Local letter carrier honored for saving life of 8-year-old boy with autism
WASHINGTON, DC. – A York County letter carrier was recognized at a special luncheon Wednesday in Washington, DC by the National Association of Letter Carriers for saving the life of an 8-year-old child with autism last December. Lars Edleblute, was among 8 letter carriers honored as heroes in their respective communities. Edleblute was named the Eastern Regional Hero of the Year by the NALC.
The York Township letter carrier felt that he did not do anything out of the ordinary, but the judges thought otherwise.
A description of the event that earned his recognition is as follows:
Loading up his vehicle at the post office in pouring rain on December 1, 2015, York, Pa Branch 509 member Lars Edleblute suddenly heard a woman yelling while she ran toward a highway. “I wasn’t sure why,” he said. “I was wondering what’s happening.”
The city carrier assistant scanned the area. He spotted a small child first climb over a fence separating the neighborhood where the post office was from a busy four-lane highway, and then dart across the roadway.
“I saw him jump the fence and I panicked,” Edleblute said.
The woman stood in place and was frantically crying on the phone with a 911 operator. But Edleblute went into action and followed after the 8-year-old boy. “My fatherly instincts jumped in,” the carrier said. “I just ran up the hill and jumped over the fence.”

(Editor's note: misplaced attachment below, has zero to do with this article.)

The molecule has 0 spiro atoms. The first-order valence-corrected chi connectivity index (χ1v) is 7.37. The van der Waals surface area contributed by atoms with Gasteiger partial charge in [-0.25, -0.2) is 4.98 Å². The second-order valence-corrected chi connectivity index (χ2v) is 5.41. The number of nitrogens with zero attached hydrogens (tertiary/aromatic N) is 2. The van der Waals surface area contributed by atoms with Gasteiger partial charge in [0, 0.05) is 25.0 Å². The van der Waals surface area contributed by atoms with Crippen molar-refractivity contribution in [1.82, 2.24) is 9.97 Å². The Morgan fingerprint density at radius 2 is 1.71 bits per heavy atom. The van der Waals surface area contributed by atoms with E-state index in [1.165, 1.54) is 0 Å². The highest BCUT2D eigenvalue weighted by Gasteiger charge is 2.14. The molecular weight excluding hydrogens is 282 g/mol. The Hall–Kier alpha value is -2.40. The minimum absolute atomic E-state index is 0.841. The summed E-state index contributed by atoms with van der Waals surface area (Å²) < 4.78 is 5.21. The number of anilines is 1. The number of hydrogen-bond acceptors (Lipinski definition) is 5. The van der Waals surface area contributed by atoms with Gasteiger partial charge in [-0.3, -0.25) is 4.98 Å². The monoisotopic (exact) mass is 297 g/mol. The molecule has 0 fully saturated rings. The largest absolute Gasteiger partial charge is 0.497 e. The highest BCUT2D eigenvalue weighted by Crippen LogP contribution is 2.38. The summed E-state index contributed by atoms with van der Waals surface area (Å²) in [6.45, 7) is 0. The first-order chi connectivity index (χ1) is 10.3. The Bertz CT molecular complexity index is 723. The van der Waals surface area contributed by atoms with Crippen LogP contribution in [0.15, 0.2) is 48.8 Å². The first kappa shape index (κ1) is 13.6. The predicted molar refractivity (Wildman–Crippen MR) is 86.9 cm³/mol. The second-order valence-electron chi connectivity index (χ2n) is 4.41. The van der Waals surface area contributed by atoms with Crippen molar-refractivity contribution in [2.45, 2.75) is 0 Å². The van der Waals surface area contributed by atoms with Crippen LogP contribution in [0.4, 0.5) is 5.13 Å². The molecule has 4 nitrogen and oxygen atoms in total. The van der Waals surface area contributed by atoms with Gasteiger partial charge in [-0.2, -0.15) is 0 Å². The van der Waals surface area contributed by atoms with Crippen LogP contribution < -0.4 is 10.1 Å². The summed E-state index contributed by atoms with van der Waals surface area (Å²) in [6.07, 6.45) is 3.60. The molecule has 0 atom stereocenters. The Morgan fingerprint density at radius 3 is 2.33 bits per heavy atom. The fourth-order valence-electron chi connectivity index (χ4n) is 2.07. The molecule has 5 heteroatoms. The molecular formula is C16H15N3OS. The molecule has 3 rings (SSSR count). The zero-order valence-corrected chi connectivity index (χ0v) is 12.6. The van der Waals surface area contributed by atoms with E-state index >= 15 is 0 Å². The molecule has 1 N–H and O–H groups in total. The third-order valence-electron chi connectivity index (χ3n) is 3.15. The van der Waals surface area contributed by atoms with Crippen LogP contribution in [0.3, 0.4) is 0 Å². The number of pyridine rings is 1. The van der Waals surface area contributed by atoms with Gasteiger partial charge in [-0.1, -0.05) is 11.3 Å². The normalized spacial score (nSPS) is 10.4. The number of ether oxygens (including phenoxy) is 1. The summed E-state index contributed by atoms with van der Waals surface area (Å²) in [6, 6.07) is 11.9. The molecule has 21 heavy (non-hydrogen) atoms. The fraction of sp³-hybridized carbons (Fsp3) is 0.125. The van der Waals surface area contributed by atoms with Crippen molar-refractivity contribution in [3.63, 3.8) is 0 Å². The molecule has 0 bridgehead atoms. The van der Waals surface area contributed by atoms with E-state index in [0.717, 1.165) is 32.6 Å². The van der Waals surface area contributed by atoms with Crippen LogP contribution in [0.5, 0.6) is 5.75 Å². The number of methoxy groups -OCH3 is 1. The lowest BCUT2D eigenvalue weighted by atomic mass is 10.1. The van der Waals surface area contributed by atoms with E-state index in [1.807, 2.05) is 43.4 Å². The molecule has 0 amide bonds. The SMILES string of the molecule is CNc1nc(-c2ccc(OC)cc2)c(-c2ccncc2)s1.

Once he was on the other side, Edleblute saw that the youngster had made it to the middle of the busy highway, with traffic going in both directions. “It was pouring rain and no one was slowing down or stopping,” Edleblute said.
The carrier waited for a break in the traffic and then darted to the middle of the road. By the time he reached there, the boy had made it to the other side and was now running along the side of the highway toward the next exit.
When Edleblute finally caught up to the boy, he grabbed a harness that was attached to him, put his arm around him and held his hand. “He didn’t say much, except, ‘I just want to go to church,’ ” the carrier said. He told the child, “It’s OK; we are going on an adventure.”
The boy was mumbling, so Edleblute tried to keep him calm. (He later found out that the boy is autistic.)
Eventually, a passerby came to help. They safely escorted the boy across the highway and back to his mother, who had stayed behind the fence. She was thankful when they put the boy over the fence and returned him safely to her care.
The second-year letter carrier doesn’t think he did anything out of the ordinary, though. “I just feel like I did my job,” Edleblute said. “I was just happy I was there to save the boy.”
The Heroes of the Year judges disagreed. “He really stabilized the situation by getting to the child,” they said, “and he kept his cool and kept his wits about him in an unpredictable situation.”
Edleblute said he’s not used to media attention, but that he wouldn’t change anything about his actions if he could. “I’m very proud of what I did,” he said. “I was just doing my job and trying to keep people safe, that’s all.”
To read descriptions of the other honorees click Beyond the call of duty